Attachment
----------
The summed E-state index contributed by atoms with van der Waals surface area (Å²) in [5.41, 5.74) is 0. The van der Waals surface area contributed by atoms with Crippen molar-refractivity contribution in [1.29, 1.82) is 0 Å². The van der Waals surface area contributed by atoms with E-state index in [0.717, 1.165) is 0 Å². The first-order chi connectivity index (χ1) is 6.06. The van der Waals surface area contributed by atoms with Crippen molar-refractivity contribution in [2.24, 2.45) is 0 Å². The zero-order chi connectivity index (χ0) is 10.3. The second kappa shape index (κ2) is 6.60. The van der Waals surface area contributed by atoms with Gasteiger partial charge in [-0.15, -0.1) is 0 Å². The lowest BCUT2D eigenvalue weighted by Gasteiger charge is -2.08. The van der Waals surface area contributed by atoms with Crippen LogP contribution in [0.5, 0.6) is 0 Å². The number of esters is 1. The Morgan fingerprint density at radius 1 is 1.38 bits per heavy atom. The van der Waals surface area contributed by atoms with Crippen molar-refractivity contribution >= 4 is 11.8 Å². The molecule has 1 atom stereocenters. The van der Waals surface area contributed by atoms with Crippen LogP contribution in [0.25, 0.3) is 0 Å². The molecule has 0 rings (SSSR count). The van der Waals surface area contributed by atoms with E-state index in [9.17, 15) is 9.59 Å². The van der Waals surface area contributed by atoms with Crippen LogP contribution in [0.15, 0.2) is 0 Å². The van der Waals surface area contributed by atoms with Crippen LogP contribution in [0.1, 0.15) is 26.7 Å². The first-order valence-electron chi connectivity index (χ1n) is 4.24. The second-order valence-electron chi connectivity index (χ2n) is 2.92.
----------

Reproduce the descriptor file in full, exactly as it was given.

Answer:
The summed E-state index contributed by atoms with van der Waals surface area (Å²) in [5.41, 5.74) is 0. The van der Waals surface area contributed by atoms with Crippen molar-refractivity contribution in [1.29, 1.82) is 0 Å². The van der Waals surface area contributed by atoms with E-state index in [0.717, 1.165) is 0 Å². The first-order chi connectivity index (χ1) is 6.06. The van der Waals surface area contributed by atoms with Crippen molar-refractivity contribution in [2.24, 2.45) is 0 Å². The zero-order chi connectivity index (χ0) is 10.3. The second kappa shape index (κ2) is 6.60. The van der Waals surface area contributed by atoms with Gasteiger partial charge in [-0.15, -0.1) is 0 Å². The lowest BCUT2D eigenvalue weighted by Gasteiger charge is -2.08. The van der Waals surface area contributed by atoms with Crippen LogP contribution in [0.5, 0.6) is 0 Å². The number of esters is 1. The Morgan fingerprint density at radius 1 is 1.38 bits per heavy atom. The van der Waals surface area contributed by atoms with Crippen molar-refractivity contribution >= 4 is 11.8 Å². The molecule has 1 atom stereocenters. The van der Waals surface area contributed by atoms with Crippen LogP contribution in [0.25, 0.3) is 0 Å². The molecule has 0 rings (SSSR count). The van der Waals surface area contributed by atoms with E-state index in [9.17, 15) is 9.59 Å². The van der Waals surface area contributed by atoms with Crippen LogP contribution in [0.15, 0.2) is 0 Å². The van der Waals surface area contributed by atoms with Crippen LogP contribution in [0.1, 0.15) is 26.7 Å². The first-order valence-electron chi connectivity index (χ1n) is 4.24. The second-order valence-electron chi connectivity index (χ2n) is 2.92.